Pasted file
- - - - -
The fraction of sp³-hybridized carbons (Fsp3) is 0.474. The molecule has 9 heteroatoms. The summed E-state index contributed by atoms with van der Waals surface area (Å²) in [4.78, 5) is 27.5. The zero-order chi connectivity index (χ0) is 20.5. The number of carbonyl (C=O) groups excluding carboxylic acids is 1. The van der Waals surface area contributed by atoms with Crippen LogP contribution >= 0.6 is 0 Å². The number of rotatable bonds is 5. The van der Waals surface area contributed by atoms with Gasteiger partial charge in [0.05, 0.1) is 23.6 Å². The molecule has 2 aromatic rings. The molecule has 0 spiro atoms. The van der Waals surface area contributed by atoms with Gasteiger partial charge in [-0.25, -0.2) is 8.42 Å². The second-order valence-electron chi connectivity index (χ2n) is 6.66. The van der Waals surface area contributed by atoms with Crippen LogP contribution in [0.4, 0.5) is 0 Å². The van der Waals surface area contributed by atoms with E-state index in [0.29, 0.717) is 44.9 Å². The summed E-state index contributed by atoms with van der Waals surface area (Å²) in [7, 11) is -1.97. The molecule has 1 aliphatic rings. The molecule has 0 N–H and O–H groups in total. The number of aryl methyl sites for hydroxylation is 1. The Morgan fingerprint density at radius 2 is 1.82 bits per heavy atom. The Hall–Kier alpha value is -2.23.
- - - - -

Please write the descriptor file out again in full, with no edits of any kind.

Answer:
The fraction of sp³-hybridized carbons (Fsp3) is 0.474. The molecule has 9 heteroatoms. The summed E-state index contributed by atoms with van der Waals surface area (Å²) in [4.78, 5) is 27.5. The zero-order chi connectivity index (χ0) is 20.5. The number of carbonyl (C=O) groups excluding carboxylic acids is 1. The van der Waals surface area contributed by atoms with Crippen LogP contribution >= 0.6 is 0 Å². The number of rotatable bonds is 5. The van der Waals surface area contributed by atoms with Gasteiger partial charge in [0.05, 0.1) is 23.6 Å². The molecule has 2 aromatic rings. The molecule has 0 spiro atoms. The van der Waals surface area contributed by atoms with Gasteiger partial charge in [-0.25, -0.2) is 8.42 Å². The second-order valence-electron chi connectivity index (χ2n) is 6.66. The van der Waals surface area contributed by atoms with Crippen LogP contribution in [0.4, 0.5) is 0 Å². The van der Waals surface area contributed by atoms with E-state index in [0.29, 0.717) is 44.9 Å². The summed E-state index contributed by atoms with van der Waals surface area (Å²) in [7, 11) is -1.97. The molecule has 1 aliphatic rings. The molecule has 0 N–H and O–H groups in total. The number of aryl methyl sites for hydroxylation is 1. The Morgan fingerprint density at radius 2 is 1.82 bits per heavy atom. The Hall–Kier alpha value is -2.23.